Friday, May 23, 2014

The Shoe on the Road

How does that happen? You are driving down the road and there it is. A shoe. Can someone please tell me how the heck shoes end up on the roads? Did someone’s sister or brother throw it out the window as the family station wagon cruised down the interstate? But these aren’t kid’s shoes, they are almost always full sizers.

A week ago I spotted a black high top shoe (a sneaker, a gym shoe, what are they calling them these days?). It was in the westbound lane of Grand River Ave, just before the railroad tracks. It looked like a nice shoe. The next day, Shoe was a few feet closer to the tracks. Fast forward to today, and Shoe has crossed the tracks and made it all the way to the stoplight nearly 500 feet away.

Shoe is heading west.

Perhaps Shoe got fed up with its partner. Perhaps it has dementia and is lost. What is really sad is that people keep running over it. No one stops to help Shoe, or ask if it needs a ride, or takes it to Goodwill. Nope, they just drive over it like they do the neighborhood squirrels, raccoons, and opossums. I bet they don’t even notice it.

But I do.

I have changed my route to work so that I can follow Shoe and see where it ends up. If it gets too close to the curb the street sweeper will suck it up. Perhaps it knows this fact and that is why Shoe stays in the middle of the road. I don’t know. But I look for it every morning.

Shoe must travel another 1500 feet or so to reach the Grand River. By my calculations, at the current rate of travel of 70 feet per day, factoring a delay of 48 hours getting bounced around at each of two very busy intersections, Shoe should arrive at the River in about three weeks, give or take. That would be around June 13th. Then, shoe will have to find a dog to grab it and toss it over the bridge so it can begin its big summer adventure down the Grand. Thrilling.

My only fear for Shoe is that it gets where it's going before it loses its...sole.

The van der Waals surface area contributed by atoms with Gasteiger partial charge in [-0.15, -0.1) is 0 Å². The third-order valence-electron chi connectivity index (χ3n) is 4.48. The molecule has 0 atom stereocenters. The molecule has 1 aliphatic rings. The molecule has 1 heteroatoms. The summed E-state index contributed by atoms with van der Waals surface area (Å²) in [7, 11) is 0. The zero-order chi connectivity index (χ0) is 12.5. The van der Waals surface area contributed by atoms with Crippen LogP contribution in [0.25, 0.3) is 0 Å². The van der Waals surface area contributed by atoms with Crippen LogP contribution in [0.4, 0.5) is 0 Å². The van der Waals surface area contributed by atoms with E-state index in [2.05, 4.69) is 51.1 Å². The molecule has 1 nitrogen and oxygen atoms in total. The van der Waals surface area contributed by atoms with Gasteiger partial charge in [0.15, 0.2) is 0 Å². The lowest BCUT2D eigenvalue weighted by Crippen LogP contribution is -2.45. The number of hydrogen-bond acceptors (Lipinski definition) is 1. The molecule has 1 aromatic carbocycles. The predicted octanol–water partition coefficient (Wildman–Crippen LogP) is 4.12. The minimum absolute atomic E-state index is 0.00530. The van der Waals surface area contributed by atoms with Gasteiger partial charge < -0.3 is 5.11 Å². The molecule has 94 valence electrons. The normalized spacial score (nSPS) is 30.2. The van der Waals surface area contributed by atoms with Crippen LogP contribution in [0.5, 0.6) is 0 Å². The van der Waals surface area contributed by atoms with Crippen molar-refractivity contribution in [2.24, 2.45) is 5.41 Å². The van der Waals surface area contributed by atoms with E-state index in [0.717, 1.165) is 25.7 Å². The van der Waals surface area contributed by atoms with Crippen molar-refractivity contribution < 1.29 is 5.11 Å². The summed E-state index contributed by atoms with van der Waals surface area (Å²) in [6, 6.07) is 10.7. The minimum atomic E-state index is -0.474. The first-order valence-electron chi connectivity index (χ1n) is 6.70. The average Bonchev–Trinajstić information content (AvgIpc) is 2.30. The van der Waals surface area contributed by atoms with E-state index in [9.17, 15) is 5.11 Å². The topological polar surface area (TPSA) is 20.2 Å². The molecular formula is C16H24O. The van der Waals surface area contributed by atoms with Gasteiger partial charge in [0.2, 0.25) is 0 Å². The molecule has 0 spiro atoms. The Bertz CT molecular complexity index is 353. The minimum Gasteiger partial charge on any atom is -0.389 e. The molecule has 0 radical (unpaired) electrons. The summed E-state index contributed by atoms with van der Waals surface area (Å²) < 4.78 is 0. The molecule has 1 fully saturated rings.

Sorry couldn't help myself.

Saturday, May 17, 2014

The Umbilical Chord is Never Cut

Today my Mother has gone home to live alone for the first time in her life. With the urn containing what is left of my Step-dad's physical self strapped firmly into the passenger seat next to her, Mom drove away from my little Sister's house where she has been staying since Jim passed away on May 1st.

I would say I can't imagine what was going through Mom's mind as she left the busy city and headed out into the countryside to face a new life without her husband by her side. But I can imagine. She is my Mother. The umbilicial chord is never cut.

Even though she is over a thousand miles away, my heart hurts today because I can feel her pain. I know, on a much smaller scale, what it feels like to lose the one you love. I know that utter sense of isolation and loneliness when you awaken at three o'clock in the morning without your beloved next to you. The whole world is asleep and you are the last living soul on the planet. It is just you and your thoughts and a deep, dark stillness.

Then morning comes and there is no escaping the fact that you are utterly and completely alone. No one there to say "Good Morning!". No one taking up the bathroom. No one to give you a kiss and a hug or pour you a cup of coffee. It is just utter emptiness. Your Soul feels like a bottomless well and your are falling falling falling. You will never hit bottom nor will you ever will return to life. It is the great void, the absence of all that is love.

There are no words of comfort that can take away the pain of a loss such as this. It is something we humans all must go through if we dare to love. The only medicine is time.